Is a 4K TV Worth Buying in 2018?

A new year, a new rewording of the years-old question: Is it finally worth forking out the money for a 4K TV? Are there enough services, games, whatever around now to ensure that you get a solid bit of actual 4K viewing out of your TV, or is its true power destined to be restricted by a lack of hardware and software to actually utilize it?

We can happily say that 2017 was a major turning point for 4K, and if you’ve been holding off until the right time, then hold off no more, because that time is now!


With the PS4 Pro out at the tail end of 2016 and the Xbox One X launching just about exactly a year later, it’s safe to say that 4K gaming is, impressively, quickly becoming the norm in the living room. The PS4 Pro, in particular, can be picked up for a very reasonable price these days (around $350), and many of the best games, like Horizon: Zero Dawn, The Witcher 3 and Assassin’s Creed: Origins have free patches that bolster resolutions, loading times and textures to make the most of the improved hardware.

Also, the Xbox One X has gotten off to a solid start, although the higher point of entry and (at the risk of starting a console skirmish) weaker games catalogue may swing people Sony’s way.


The look and feel of a TV, based on the display, can vary vastly in a multitude of ways, far more than simply the amount of pixels packed into a given space. A 4K, or UHD, TV will pack in double the amount of pixels as a regular 2K (High Definition) display.

This may not be as much of a factor as it sounds like since that now-famous Carlton Bale article suggested that to see the difference on a 60-inch TV, you’d need to be sitting within five feet of it and just two to three feet away from a 42- to 50-inch TV. There are those who disagree with Carlton, and I, when wearing glasses, think that the difference is palpable at even double these distances, but it’s still something worth considering.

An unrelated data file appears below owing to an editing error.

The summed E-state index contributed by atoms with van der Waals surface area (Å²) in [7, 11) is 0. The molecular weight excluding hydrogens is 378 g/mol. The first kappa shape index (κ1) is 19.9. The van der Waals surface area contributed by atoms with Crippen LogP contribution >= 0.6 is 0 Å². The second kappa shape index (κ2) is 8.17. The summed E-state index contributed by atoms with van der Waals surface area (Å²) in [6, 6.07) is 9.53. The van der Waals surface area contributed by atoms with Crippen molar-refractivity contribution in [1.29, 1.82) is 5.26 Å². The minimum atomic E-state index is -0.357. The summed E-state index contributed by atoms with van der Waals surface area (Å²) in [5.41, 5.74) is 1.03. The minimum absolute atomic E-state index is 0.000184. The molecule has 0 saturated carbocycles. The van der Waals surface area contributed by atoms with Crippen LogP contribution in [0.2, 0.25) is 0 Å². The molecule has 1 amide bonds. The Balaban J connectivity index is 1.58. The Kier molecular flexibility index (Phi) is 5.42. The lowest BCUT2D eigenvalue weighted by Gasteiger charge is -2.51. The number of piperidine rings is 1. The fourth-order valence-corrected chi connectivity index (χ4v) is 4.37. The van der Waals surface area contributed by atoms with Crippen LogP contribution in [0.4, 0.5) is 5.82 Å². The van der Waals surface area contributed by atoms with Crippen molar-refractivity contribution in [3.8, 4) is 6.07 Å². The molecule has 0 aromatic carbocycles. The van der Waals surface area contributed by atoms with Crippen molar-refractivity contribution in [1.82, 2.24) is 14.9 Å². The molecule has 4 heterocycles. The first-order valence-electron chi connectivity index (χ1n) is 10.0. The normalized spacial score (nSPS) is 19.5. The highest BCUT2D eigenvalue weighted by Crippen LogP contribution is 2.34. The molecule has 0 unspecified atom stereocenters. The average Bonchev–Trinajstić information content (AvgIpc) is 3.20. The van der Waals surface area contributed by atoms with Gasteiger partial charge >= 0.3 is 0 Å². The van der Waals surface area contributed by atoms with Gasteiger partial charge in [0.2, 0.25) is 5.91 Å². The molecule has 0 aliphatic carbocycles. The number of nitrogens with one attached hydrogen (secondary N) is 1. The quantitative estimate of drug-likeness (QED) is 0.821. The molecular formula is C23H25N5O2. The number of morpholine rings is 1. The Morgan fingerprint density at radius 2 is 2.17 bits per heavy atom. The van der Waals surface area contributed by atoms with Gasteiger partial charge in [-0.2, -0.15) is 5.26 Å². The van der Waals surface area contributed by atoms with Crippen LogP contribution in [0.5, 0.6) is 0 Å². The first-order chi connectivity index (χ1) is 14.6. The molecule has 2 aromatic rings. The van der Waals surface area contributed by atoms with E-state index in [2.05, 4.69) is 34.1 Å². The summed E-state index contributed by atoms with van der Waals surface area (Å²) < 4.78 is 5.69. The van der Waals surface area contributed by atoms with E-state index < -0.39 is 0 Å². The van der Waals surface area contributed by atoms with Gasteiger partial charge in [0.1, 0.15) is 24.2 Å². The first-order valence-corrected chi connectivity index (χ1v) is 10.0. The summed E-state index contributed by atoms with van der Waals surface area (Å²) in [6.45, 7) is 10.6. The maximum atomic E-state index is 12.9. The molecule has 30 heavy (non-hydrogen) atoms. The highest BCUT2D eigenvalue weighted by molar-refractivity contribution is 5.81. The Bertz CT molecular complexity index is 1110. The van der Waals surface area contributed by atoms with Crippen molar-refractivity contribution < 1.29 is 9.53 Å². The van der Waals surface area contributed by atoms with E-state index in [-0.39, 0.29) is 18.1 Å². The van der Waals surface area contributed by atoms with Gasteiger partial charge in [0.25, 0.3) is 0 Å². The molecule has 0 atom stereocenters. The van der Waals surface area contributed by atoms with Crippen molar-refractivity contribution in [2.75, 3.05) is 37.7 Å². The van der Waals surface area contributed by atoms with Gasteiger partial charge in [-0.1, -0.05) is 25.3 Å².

Furthermore, many of these 4K UHD TVs offer High Dynamic Range (HDR) which allows for a wider color gamut, deeper blacks, and brighter whites. Essentially, color appears to “pop” a bit more. It’s an essential accompaniment to a 4K TV, and you can get a 4K HDR TV for very reasonable prices these days.


Cable providers are rapidly increasing their 4K offerings to get up to speed with digital services like Netflix, Amazon, Hulu, PlayStation Video and Google Play. Comcast, DirecTV, and Dish all provide half-decent subscriptions for 4K TV, although it’s fair to say they still have some catching up to do. In the UK, meanwhile, Sky and BT are duking it out with a growing repertoir of movie and sports 4K offerings.

The Internet still rules in this area, however, so if you plan to ditch your cable provider in the future or already have done so, a 4K UHD TV may be a great choice for you.


When shopping for a 4K UHD TV, consider all of the added features when making a purchase to get the best value. Not every brand is the same, or even similar for that matter, when it comes down to how color and sharpness (or lack thereof) will display, the user interface of smart capabilities, etc.

Another reason why some 4K TVs are more expensive than others is because more features are added to the TV to make it “smart.” A 4K UHD TV marked as “smart” will offer some sort of user interface that allows you to interact with content-based apps such as YouTube, Hulu, and Netflix. This often comes as an additional cost.


Do not overpay for this, though. An add-on like the Google Chromecast will cost just a few bucks and give you these types of features. If you take this route, verify that the streaming device you choose is capable of outputting 4K content to your 4K UHD TV.

Curved TVs have a slight curve in the display that adds depth in the content being viewed and makes viewing content from the side of the room a bit easier. Because of the difficulty in producing this type of display, prices tend to be quite a bit steeper.

Now’s the time to finally jump aboard the 4K bandwagon. Have you gotten involved yet? Have you found it as jaw-dropping as you’d built it up to be, or were you more impressed by the leap from SD to HD viewing? Crucially, do you think it is worth it to buy a 4K UHD TV in 2018?

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